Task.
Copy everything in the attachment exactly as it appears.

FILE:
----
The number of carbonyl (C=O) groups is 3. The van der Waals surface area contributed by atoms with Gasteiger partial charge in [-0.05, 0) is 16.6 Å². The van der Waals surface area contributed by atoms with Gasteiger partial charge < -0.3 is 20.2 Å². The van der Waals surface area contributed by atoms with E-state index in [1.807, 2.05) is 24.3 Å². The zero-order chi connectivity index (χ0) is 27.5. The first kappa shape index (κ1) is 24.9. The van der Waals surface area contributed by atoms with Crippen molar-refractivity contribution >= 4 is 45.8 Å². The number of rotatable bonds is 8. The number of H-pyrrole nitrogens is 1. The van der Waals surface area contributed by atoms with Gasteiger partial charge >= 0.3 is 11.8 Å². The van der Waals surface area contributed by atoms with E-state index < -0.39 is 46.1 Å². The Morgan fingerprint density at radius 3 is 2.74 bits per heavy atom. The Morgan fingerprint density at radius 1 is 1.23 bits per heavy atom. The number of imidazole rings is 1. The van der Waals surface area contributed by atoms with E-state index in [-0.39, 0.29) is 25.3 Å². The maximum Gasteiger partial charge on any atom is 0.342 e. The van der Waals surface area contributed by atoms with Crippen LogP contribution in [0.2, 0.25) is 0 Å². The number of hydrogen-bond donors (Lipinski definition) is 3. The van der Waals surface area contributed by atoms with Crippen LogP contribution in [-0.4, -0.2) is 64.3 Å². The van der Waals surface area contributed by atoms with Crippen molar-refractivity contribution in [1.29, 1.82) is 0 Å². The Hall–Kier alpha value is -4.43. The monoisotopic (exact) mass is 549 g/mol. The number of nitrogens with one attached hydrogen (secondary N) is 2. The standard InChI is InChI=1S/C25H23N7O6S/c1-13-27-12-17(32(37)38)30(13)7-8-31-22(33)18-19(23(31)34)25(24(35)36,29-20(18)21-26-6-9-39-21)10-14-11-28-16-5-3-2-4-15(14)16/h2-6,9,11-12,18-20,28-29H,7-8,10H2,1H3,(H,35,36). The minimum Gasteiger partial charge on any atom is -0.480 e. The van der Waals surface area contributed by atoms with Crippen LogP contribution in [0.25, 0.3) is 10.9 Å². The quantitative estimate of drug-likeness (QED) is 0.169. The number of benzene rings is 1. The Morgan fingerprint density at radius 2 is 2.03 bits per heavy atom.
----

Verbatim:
The number of carbonyl (C=O) groups is 3. The van der Waals surface area contributed by atoms with Gasteiger partial charge in [-0.05, 0) is 16.6 Å². The van der Waals surface area contributed by atoms with Gasteiger partial charge < -0.3 is 20.2 Å². The van der Waals surface area contributed by atoms with E-state index in [1.807, 2.05) is 24.3 Å². The zero-order chi connectivity index (χ0) is 27.5. The first kappa shape index (κ1) is 24.9. The van der Waals surface area contributed by atoms with Crippen molar-refractivity contribution >= 4 is 45.8 Å². The number of rotatable bonds is 8. The number of H-pyrrole nitrogens is 1. The van der Waals surface area contributed by atoms with Gasteiger partial charge >= 0.3 is 11.8 Å². The van der Waals surface area contributed by atoms with E-state index < -0.39 is 46.1 Å². The Morgan fingerprint density at radius 3 is 2.74 bits per heavy atom. The Morgan fingerprint density at radius 1 is 1.23 bits per heavy atom. The number of imidazole rings is 1. The van der Waals surface area contributed by atoms with E-state index in [-0.39, 0.29) is 25.3 Å². The maximum Gasteiger partial charge on any atom is 0.342 e. The van der Waals surface area contributed by atoms with Crippen LogP contribution in [0.2, 0.25) is 0 Å². The number of hydrogen-bond donors (Lipinski definition) is 3. The van der Waals surface area contributed by atoms with Crippen LogP contribution in [-0.4, -0.2) is 64.3 Å². The van der Waals surface area contributed by atoms with Crippen molar-refractivity contribution in [1.29, 1.82) is 0 Å². The Hall–Kier alpha value is -4.43. The monoisotopic (exact) mass is 549 g/mol. The number of nitrogens with one attached hydrogen (secondary N) is 2. The standard InChI is InChI=1S/C25H23N7O6S/c1-13-27-12-17(32(37)38)30(13)7-8-31-22(33)18-19(23(31)34)25(24(35)36,29-20(18)21-26-6-9-39-21)10-14-11-28-16-5-3-2-4-15(14)16/h2-6,9,11-12,18-20,28-29H,7-8,10H2,1H3,(H,35,36). The minimum Gasteiger partial charge on any atom is -0.480 e. The van der Waals surface area contributed by atoms with Crippen LogP contribution in [0.25, 0.3) is 10.9 Å². The quantitative estimate of drug-likeness (QED) is 0.169. The number of benzene rings is 1. The Morgan fingerprint density at radius 2 is 2.03 bits per heavy atom.